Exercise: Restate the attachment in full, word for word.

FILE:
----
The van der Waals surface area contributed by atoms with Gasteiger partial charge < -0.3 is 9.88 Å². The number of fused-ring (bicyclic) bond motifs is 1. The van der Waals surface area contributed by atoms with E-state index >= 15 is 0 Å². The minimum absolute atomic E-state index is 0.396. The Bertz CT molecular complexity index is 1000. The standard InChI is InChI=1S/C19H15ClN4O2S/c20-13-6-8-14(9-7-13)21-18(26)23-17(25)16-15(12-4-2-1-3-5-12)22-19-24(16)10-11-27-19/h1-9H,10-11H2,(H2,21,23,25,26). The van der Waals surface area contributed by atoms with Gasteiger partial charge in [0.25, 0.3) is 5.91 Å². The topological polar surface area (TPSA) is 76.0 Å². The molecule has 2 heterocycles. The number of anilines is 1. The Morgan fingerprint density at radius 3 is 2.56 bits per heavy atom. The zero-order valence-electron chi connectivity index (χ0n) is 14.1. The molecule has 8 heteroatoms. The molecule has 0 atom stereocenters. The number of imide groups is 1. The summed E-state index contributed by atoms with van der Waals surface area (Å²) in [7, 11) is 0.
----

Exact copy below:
The van der Waals surface area contributed by atoms with Gasteiger partial charge < -0.3 is 9.88 Å². The number of fused-ring (bicyclic) bond motifs is 1. The van der Waals surface area contributed by atoms with E-state index >= 15 is 0 Å². The minimum absolute atomic E-state index is 0.396. The Bertz CT molecular complexity index is 1000. The standard InChI is InChI=1S/C19H15ClN4O2S/c20-13-6-8-14(9-7-13)21-18(26)23-17(25)16-15(12-4-2-1-3-5-12)22-19-24(16)10-11-27-19/h1-9H,10-11H2,(H2,21,23,25,26). The van der Waals surface area contributed by atoms with Gasteiger partial charge in [0.25, 0.3) is 5.91 Å². The topological polar surface area (TPSA) is 76.0 Å². The molecule has 2 heterocycles. The number of anilines is 1. The Morgan fingerprint density at radius 3 is 2.56 bits per heavy atom. The zero-order valence-electron chi connectivity index (χ0n) is 14.1. The molecule has 8 heteroatoms. The molecule has 0 atom stereocenters. The number of imide groups is 1. The summed E-state index contributed by atoms with van der Waals surface area (Å²) in [7, 11) is 0.